Biography:

Dr. Mark Nixon is a professor in computer vision at the school of Electronics and Computer Science of the University of Southampton, UK   His research interests are in image processing and computer vision  He has helped to develop new techniques for static and moving shape extraction (both parametric and non-parametric) which have found application in the automatic face and automatic gait recognition and in medical image analysis. His team members were early workers in face recognition, later came to pioneer gait recognition, and later joined the pioneers of ear biometrics.  Currently, the group is working on soft biometrics where people are recognized people by their human attributes. Earlier Dr. Nixon was the  Principal Investigator with John Carter on the DARPA-supported project Automatic Gait Recognition for Human ID at a Distance, on the General Dynamics Defence Technology Centre's program on data fusion (biometrics, naturally), on the MoD/ARL (US) IBM-led Information Technology Alliance and projects supported by the EPSRC, NERC, and the EU.

Dr. Nixon is a Distinguished Fellow of the BMVA 2015, a Fellow of the IET, a Fellow of the IAPR (for services to biometrics and computer vision), and a Distinguished Speaker of the IEEE Biometrics Council.

He chaired the British Machine Vision Conference BMVC'98 held at Southampton in September '98 for the British Machine Vision Association. Apart from being a program member/ reviewer for other conferences, cochaired IAPR International Conference Audio Visual Biometric Person Authentication (AVBPA 2003) and was Co-Publications Chair for the International Conference on Pattern Recognition (ICPR 2004) at Cambridge UK, and co-chaired the  IEEE 7th International Conference on Face and Gesture Recognition FG2006 held at Southampton, the UK in 2006. Recently he has been program co-chair at many biometrics conferences of IEEE BTAS, IEEE/IAPR IJCB, IAPR ICB and general chair BTAS 2010ISBA 2016 (Japan), IJCB 2017 (USA), and track chair ICPR 2016 (Mexico). He also chaired MIUA at Southampton in 2018 and then  ICB 2019 in Crete.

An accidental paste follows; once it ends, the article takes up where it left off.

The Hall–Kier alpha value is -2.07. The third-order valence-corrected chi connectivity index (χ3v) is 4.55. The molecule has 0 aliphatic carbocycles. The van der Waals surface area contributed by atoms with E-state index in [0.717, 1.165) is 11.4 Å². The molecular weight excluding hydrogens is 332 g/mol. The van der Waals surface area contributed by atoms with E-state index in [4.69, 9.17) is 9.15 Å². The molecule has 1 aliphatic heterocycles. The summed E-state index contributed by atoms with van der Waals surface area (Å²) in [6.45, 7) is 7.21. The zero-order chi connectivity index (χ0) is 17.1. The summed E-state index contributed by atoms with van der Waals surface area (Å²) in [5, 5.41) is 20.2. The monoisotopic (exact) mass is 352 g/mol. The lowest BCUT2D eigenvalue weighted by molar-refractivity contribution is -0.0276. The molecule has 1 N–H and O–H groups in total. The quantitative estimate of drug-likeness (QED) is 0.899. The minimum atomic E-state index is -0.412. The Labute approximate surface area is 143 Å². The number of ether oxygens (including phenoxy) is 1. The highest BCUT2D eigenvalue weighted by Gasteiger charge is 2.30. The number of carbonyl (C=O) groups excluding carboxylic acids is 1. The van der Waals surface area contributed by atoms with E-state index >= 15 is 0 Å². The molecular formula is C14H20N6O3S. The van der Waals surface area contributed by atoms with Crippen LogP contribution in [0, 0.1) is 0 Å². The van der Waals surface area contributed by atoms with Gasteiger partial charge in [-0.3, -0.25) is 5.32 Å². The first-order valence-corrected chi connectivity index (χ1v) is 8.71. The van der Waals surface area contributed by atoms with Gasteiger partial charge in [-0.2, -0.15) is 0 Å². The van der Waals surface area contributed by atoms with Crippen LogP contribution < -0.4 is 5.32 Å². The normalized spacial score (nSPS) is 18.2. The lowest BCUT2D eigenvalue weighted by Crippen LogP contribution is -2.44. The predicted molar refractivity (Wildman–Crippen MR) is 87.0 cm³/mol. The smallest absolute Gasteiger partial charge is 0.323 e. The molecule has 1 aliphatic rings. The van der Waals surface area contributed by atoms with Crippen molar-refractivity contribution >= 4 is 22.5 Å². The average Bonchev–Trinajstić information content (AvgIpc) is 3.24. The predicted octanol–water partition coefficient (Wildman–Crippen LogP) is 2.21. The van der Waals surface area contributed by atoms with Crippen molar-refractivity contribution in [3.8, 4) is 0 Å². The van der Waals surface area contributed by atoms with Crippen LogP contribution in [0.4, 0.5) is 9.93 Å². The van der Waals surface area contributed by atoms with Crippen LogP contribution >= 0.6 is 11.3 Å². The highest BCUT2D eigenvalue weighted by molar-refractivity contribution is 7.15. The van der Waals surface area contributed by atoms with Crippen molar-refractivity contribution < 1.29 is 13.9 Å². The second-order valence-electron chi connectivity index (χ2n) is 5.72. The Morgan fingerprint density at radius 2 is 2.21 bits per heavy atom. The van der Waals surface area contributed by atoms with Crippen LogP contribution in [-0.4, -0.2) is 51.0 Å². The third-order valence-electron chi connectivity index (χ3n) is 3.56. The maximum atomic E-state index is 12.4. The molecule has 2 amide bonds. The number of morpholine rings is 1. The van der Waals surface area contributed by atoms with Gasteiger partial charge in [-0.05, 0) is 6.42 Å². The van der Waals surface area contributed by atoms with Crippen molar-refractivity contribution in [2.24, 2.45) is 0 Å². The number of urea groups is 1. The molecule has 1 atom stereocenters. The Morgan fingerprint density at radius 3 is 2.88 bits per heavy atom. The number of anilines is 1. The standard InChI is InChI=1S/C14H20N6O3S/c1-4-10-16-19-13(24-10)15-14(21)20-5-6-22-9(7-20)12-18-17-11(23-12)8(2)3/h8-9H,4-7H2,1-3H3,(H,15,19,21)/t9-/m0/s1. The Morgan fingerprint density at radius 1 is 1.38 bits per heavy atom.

Dr. Nixon and his team's work has been presented and published at BTAS 2016 and at Biosig 2017. He presented his gait and ear studies at IEEE Face and Gesture 2004, EUSIPCO 2004, IEEE ISBAST 2008, the International Conference on Information Security and Digital Forensics, on Biometrics and Forensics, at IEEE BTAS 2009, and on Semantic Biometrics at IEEE BiDS 2009, at  IEEE International Joint Conference on Biometrics (the USA, 2011)  and at the 15th Sanken International Symposium (Japan, 2012) and on gait and soft Biometrics at IEEE AVSS 2013.  His biometrics work was covered on  ABC (Good Morning America) News, on BBC 40 Years of Surveillance, and later on, BBC1  Bang Goes the Theory, and recently on a murder in Australia 60 Minutes Australia. Gait spoofing was covered on Discovery's Planet Earth. There's been coverage on ear biometrics on ITV Meridian, 2010, (gait) and on BBC1 in Newsround

 

Address:Southampton, United Kingdom